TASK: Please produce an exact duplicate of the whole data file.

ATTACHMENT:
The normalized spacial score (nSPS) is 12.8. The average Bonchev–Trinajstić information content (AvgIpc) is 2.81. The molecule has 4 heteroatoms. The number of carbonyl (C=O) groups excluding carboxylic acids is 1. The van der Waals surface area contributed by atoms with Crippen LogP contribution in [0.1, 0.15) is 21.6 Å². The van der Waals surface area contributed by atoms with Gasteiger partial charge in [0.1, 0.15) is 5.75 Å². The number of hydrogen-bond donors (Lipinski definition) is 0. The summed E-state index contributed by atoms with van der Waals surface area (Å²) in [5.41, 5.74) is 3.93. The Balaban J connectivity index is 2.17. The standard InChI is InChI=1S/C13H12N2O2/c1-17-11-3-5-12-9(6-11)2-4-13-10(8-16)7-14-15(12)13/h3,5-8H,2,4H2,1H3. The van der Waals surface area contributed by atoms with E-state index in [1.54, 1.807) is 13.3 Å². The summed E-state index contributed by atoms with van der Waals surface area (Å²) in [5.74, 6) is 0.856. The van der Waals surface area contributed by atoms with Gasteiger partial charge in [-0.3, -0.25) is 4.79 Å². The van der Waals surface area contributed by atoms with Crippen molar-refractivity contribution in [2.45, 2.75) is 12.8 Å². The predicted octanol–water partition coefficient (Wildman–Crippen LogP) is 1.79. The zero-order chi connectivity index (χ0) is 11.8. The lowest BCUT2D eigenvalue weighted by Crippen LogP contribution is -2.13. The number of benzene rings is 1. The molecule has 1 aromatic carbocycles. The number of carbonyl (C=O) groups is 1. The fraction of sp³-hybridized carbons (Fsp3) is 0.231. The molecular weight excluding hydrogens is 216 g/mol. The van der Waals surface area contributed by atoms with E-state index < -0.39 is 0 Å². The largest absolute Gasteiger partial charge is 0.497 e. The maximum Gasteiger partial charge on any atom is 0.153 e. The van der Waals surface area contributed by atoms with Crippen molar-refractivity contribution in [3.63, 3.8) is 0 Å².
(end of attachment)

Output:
The normalized spacial score (nSPS) is 12.8. The average Bonchev–Trinajstić information content (AvgIpc) is 2.81. The molecule has 4 heteroatoms. The number of carbonyl (C=O) groups excluding carboxylic acids is 1. The van der Waals surface area contributed by atoms with Crippen LogP contribution in [0.1, 0.15) is 21.6 Å². The van der Waals surface area contributed by atoms with Gasteiger partial charge in [0.1, 0.15) is 5.75 Å². The number of hydrogen-bond donors (Lipinski definition) is 0. The summed E-state index contributed by atoms with van der Waals surface area (Å²) in [5.41, 5.74) is 3.93. The Balaban J connectivity index is 2.17. The standard InChI is InChI=1S/C13H12N2O2/c1-17-11-3-5-12-9(6-11)2-4-13-10(8-16)7-14-15(12)13/h3,5-8H,2,4H2,1H3. The van der Waals surface area contributed by atoms with E-state index in [1.54, 1.807) is 13.3 Å². The summed E-state index contributed by atoms with van der Waals surface area (Å²) in [5.74, 6) is 0.856. The van der Waals surface area contributed by atoms with Gasteiger partial charge in [-0.3, -0.25) is 4.79 Å². The van der Waals surface area contributed by atoms with Crippen molar-refractivity contribution in [2.45, 2.75) is 12.8 Å². The predicted octanol–water partition coefficient (Wildman–Crippen LogP) is 1.79. The zero-order chi connectivity index (χ0) is 11.8. The lowest BCUT2D eigenvalue weighted by Crippen LogP contribution is -2.13. The number of benzene rings is 1. The molecule has 1 aromatic carbocycles. The number of carbonyl (C=O) groups is 1. The fraction of sp³-hybridized carbons (Fsp3) is 0.231. The molecular weight excluding hydrogens is 216 g/mol. The van der Waals surface area contributed by atoms with E-state index < -0.39 is 0 Å². The largest absolute Gasteiger partial charge is 0.497 e. The maximum Gasteiger partial charge on any atom is 0.153 e. The van der Waals surface area contributed by atoms with Crippen molar-refractivity contribution in [3.63, 3.8) is 0 Å².